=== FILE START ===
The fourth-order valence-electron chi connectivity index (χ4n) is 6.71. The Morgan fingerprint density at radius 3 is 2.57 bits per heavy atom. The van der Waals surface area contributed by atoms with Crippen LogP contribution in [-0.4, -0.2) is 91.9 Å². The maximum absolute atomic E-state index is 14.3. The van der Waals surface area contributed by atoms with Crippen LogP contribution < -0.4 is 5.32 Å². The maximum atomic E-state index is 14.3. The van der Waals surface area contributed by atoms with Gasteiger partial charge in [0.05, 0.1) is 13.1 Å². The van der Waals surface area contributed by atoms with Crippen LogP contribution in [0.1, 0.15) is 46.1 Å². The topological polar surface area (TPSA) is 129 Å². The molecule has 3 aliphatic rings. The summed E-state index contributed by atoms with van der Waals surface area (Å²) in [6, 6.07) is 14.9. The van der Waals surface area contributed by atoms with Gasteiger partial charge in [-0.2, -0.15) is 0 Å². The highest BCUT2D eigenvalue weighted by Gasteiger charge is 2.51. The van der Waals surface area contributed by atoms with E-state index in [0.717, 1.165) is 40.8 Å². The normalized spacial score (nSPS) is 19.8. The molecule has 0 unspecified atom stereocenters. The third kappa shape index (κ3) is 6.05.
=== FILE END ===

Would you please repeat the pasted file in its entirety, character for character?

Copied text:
The fourth-order valence-electron chi connectivity index (χ4n) is 6.71. The Morgan fingerprint density at radius 3 is 2.57 bits per heavy atom. The van der Waals surface area contributed by atoms with Crippen LogP contribution in [-0.4, -0.2) is 91.9 Å². The maximum absolute atomic E-state index is 14.3. The van der Waals surface area contributed by atoms with Crippen LogP contribution < -0.4 is 5.32 Å². The maximum atomic E-state index is 14.3. The van der Waals surface area contributed by atoms with Gasteiger partial charge in [0.05, 0.1) is 13.1 Å². The van der Waals surface area contributed by atoms with Crippen LogP contribution in [0.1, 0.15) is 46.1 Å². The topological polar surface area (TPSA) is 129 Å². The molecule has 3 aliphatic rings. The summed E-state index contributed by atoms with van der Waals surface area (Å²) in [6, 6.07) is 14.9. The van der Waals surface area contributed by atoms with Gasteiger partial charge in [-0.2, -0.15) is 0 Å². The highest BCUT2D eigenvalue weighted by Gasteiger charge is 2.51. The van der Waals surface area contributed by atoms with E-state index in [0.717, 1.165) is 40.8 Å². The normalized spacial score (nSPS) is 19.8. The molecule has 0 unspecified atom stereocenters. The third kappa shape index (κ3) is 6.05.